A surveillance trap hangs amid apple trees as part of a monitoring effort for new pests in British Columbia. <b>(Courtesy Michelle Cook, Okanagan-Kootenay Sterile Insect Release Program)</b>

A surveillance trap hangs amid apple trees as part of a monitoring effort for new pests in British Columbia. (Courtesy Michelle Cook, Okanagan-Kootenay Sterile Insect Release Program)

Traps throughout Fred Steele’s orchard in Kelowna are the first line of defense against a horde of new pests that growers in British Columbia’s Okanagan Valley face.

The traps have yet to capture an apple maggot fly or apple clearwing moth, but Steele isn’t resting easy.

“It’s not if, it’s when,” he said of the moth, first discovered in North America in the neighboring Similkameen Valley in 2005. “It’s everywhere around me, it just hasn’t got here yet. You want to make sure that you’re prepared for that situation and ready to go. You can’t afford to leave it.”

But if the pest is a major threat to Steele’s orchard, an 11-acre, family-run operation typical of the B.C. industry, knowing that the traps are backed up with expertise developed as part of the province’s fight against codling moth is reassuring.

Steele is president of the B.C. Fruit Growers Association (BCFGA), which has contracted monitoring for apple clearwing moth to the Okanagan-Kootenay Sterile Insect Release (SIR) program. The province established the program in 1990 to breed sterile insects to ensure unfruitful couplings among codling moths.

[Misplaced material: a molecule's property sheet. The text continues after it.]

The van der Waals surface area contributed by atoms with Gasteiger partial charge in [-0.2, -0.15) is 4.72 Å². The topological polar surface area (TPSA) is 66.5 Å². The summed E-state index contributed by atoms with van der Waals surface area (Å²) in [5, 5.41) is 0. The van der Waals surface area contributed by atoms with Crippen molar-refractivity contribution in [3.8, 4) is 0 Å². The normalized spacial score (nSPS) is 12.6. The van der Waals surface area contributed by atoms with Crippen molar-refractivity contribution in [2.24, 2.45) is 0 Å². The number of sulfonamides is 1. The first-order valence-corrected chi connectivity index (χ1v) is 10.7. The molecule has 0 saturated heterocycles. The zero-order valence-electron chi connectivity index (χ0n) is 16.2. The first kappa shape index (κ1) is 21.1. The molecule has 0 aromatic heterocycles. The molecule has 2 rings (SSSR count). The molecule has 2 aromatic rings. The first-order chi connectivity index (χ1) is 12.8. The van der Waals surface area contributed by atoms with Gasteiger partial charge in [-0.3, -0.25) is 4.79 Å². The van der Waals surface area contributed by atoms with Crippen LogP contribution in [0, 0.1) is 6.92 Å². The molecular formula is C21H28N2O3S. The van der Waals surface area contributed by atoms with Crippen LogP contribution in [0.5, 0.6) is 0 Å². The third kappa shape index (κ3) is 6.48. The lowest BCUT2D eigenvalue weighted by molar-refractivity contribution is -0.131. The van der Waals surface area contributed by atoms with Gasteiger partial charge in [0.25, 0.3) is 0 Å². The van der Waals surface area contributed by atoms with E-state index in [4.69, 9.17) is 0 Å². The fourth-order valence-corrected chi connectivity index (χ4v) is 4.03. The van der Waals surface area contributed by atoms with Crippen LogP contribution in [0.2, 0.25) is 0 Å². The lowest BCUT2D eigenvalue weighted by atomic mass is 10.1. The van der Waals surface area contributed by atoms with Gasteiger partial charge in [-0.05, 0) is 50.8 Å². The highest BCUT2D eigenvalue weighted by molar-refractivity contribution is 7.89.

SIR is now the basis for a surveillance network and reporting protocols that promise to help B.C. growers manage new and emerging pests, including apple maggot, apple clearwing moth, and other threats.

Codling moth remains a focus both in apple orchards, where more than 90 percent of the acreage meets the target of less than 0.2 percent damage, and cherries, for which Japanese import requirements demand assurances that orchards are moth-free.

However, apple maggot, first detected in B.C. in 2006, was discovered on a single residential lot in West Kelowna last year and is now on the surveillance team’s watch list.

The fly isn’t yet established in the Okanagan, Similkameen and Creston valleys, and trapping verifies that a Canadian Food Inspection Agency quarantine on fruit entering the region is working.

The B.C. Ministry of Agriculture has granted the BCFGA funding to add 220 traps across the region, but because the association doesn’t have staff to undertake the trapping, they’ve contracted SIR to conduct surveillance. SIR works with Canadian Food Inspection Agency staff to ensure surveillance meets protocols developed by Howard Thistlewood, an entomologist with Agriculture and Agri-Food Canada and former coordinator of the SIR program.

SIR is also tracking apple clearwing moth, with mating disruption occurring in some areas, too. With funding through the Investment Agriculture Foundation of B.C., the BCFGA has contracted SIR to expand the project across the Okanagan and Similkameen valleys.

“The nice thing about SIR is it’s an integrated approach where conventional growers and organic growers and others can participate,” Steele said. “It’s area-wide with the protections and the teeth we need. … This may be the avenue to dealing with invasive pests.”